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BLyS in humoral immunity
Arthritis Research & Therapyvolume 3, Article number: 66835 (2000)
The identification and biological actions of a newly described TNF homologue alternatively known as BLyS, BAFF and zTNF4 has generated much interest among immunologists. In previous paper reports, I discussed recent articles describing autoimmune features in BAFF-transgenic mice. A possible role for this molecule in autoimmunity could also be inferred by the presence of high levels of this mediator in murine models of lupus, and a moderate therapeutic effect of the soluble BAFF receptor TACI (transmembrane activator and CAML-interactor) in murine lupus. To study the molecular effects of the molecule and define a role for BLyS in humoral immunity.
In agreement with previous reports, Yan et al found that the receptor for BLyS was TACI, a previously identified orphan member of the TNF receptor family. Labeled human BLyS bound to cells transfected with a TACI-expression plasmid, and a TACI-Fc fusion protein bound to cells transfected with transmembrane human BLyS. Binding of BLyS to TACI was also confirmed by co-immunoprecipitation experiments. As TNF receptor family members can signal via NF-?B, activation of this transcription factor by BLyS-TACI interaction was studied. Tranfection of TACI alone into cells resulted in little change, while addition of purified BLyS or BLyS co-transfection resulted in significant NF-?B activation. To determine if BLyS-TACI interaction in vivo is important in humoral immune responses, mice were immunized with NP-CGG and treated with TACI-Fc. TACI-Fc significantly inhibited NP-specific IgM and the total and high affinity IgG1 anti-NP antibody responses. No antibody forming cell foci were seen in the splenic periarteriolar lymphoid sheath (PALS) area in treated mice. Furthermore, no germinal centers were present in spleens of TACI-Fc treated mice 14 days after immunization, while splenic follicular architecture was preserved.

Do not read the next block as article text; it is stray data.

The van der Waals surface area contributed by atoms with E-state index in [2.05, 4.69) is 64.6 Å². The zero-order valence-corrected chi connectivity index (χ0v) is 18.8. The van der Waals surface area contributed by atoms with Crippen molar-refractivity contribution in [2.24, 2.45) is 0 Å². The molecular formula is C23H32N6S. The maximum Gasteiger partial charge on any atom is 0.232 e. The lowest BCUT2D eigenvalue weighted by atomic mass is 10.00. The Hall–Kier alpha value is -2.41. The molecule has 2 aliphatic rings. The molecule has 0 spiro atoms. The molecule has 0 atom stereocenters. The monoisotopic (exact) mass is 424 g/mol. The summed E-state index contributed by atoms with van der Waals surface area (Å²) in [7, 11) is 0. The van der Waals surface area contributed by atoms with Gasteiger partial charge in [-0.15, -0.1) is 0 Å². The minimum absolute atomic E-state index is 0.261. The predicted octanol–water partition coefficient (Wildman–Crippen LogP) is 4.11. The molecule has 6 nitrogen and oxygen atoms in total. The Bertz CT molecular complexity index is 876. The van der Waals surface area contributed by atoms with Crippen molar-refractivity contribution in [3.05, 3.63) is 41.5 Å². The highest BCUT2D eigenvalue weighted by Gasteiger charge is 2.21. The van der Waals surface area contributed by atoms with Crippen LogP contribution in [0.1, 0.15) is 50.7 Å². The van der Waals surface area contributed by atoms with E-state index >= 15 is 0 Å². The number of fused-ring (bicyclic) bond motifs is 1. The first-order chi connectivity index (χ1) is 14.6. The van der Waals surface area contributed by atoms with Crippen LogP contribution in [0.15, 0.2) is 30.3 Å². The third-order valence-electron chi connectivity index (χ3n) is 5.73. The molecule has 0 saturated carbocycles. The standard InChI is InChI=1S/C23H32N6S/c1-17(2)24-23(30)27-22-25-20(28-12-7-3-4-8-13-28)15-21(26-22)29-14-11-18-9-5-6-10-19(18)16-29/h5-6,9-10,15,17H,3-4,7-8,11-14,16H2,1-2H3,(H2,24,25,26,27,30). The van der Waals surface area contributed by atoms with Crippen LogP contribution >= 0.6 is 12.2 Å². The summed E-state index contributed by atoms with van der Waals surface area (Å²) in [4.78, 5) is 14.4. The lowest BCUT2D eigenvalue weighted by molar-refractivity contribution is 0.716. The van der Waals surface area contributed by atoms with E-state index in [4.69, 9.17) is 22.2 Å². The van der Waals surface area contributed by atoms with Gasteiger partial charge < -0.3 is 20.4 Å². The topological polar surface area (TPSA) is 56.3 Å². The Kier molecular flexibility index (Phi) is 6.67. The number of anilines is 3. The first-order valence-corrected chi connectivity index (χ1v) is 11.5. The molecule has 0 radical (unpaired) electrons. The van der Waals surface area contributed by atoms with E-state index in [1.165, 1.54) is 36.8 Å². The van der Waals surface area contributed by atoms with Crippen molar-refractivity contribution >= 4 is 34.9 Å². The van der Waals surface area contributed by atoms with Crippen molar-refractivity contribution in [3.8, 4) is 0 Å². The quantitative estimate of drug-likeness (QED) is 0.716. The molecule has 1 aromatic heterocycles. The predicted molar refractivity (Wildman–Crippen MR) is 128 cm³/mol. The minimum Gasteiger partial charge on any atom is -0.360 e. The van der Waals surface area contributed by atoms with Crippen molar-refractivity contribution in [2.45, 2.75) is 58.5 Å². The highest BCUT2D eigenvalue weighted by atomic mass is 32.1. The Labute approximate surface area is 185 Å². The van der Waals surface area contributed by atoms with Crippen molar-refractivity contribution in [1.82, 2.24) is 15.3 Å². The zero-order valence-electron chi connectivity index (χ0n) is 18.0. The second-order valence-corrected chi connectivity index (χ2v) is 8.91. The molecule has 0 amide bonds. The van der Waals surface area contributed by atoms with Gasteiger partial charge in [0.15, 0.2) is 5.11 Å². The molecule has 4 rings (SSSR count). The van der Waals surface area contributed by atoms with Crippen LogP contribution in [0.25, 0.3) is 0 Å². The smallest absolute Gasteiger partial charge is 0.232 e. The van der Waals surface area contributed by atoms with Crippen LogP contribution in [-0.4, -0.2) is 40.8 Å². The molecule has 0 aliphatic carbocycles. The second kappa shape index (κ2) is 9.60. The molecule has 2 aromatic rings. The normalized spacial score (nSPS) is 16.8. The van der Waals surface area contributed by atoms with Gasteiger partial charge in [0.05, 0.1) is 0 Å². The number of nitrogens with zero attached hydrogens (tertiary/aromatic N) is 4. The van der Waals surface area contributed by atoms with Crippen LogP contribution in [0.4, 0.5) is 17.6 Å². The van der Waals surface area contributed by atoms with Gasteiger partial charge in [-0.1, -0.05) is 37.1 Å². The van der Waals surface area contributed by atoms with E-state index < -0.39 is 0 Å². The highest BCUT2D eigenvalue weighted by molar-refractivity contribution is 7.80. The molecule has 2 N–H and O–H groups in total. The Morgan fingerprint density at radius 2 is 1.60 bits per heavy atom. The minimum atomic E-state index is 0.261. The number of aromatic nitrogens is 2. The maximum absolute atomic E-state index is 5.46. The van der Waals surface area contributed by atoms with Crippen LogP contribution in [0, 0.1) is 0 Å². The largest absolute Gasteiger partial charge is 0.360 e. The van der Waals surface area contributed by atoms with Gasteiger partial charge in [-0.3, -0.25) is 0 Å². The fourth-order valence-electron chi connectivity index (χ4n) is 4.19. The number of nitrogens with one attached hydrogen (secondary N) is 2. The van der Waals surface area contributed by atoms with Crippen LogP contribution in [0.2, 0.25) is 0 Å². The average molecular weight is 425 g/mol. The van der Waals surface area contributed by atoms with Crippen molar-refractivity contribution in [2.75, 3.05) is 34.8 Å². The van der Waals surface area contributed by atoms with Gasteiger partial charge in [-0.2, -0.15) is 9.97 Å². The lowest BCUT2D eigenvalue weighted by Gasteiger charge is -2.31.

Interactions between members of the tumor necrosis factor (TNF) ligand superfamily and their receptors play critical roles in T and B cell responses. BLyS is a newly described member of this family; several recent studies have suggested an important role for this molecule in autoimmunity. Furthermore, inhibiting BLyS might also have a therapeutic role in downregulating autoimmune disease. This paper expands on the role of BLyS interacting with its receptor (TACI) in a normal humoral response. Using a fusion molecule of TACI with Fc to inhibit BLyS-TACI interaction facilitated the study of the normal effects of TACI-BLyS engagement. In vitro, BLyS was found to signal via NF-?B activation and increase IgM production in B cells. In a primary immunization model using hapten carrier, BLyS blockade inhibited IgM and IgG anti-hapten antibody responses and germinal center formation. Interesting homologies between the BLyS-TACI and CD40-CD40L systems will no doubt lead to further investigation into possible relationships between these TNF-TNF receptor-like ligand-receptor pairs. The results confirm a critical role for BLyS-TACI interaction in the normal humoral immune response. Interfering with BLyS-TACI interaction using TACI-Fc or a different agent in autoimmune conditions may have therapeutic potential; however, this modality will need to be fine tuned so as to not inhibit the normal protective aspects of the humoral immune response against infection and other foreign antigens.
The BLyS receptor was cloned and identified by staining with labeled BLyS cells transfected with cDNAs from a BLyS responsive B cell line. Activation of the transcription factor NF-?B was determined after transfection of the receptor, and stimulation with BLyS. The effects of BLyS-receptor interaction in humoral immunity were tested by treating mice immunized with nitrophenyl-conjugated chicken gamma globulin (CGG) with the receptor-Fc fusion protein, and following the serum antibody response and splenic histology.
Yan M, Marsters SA, Gerwal IS, Wang H, Ashkenazi A, Dixit VM: Identification of a receptor for BLyS demonstrates a crucial role in humoral immunity. Nat Immunol. 2000, 1: 37-40.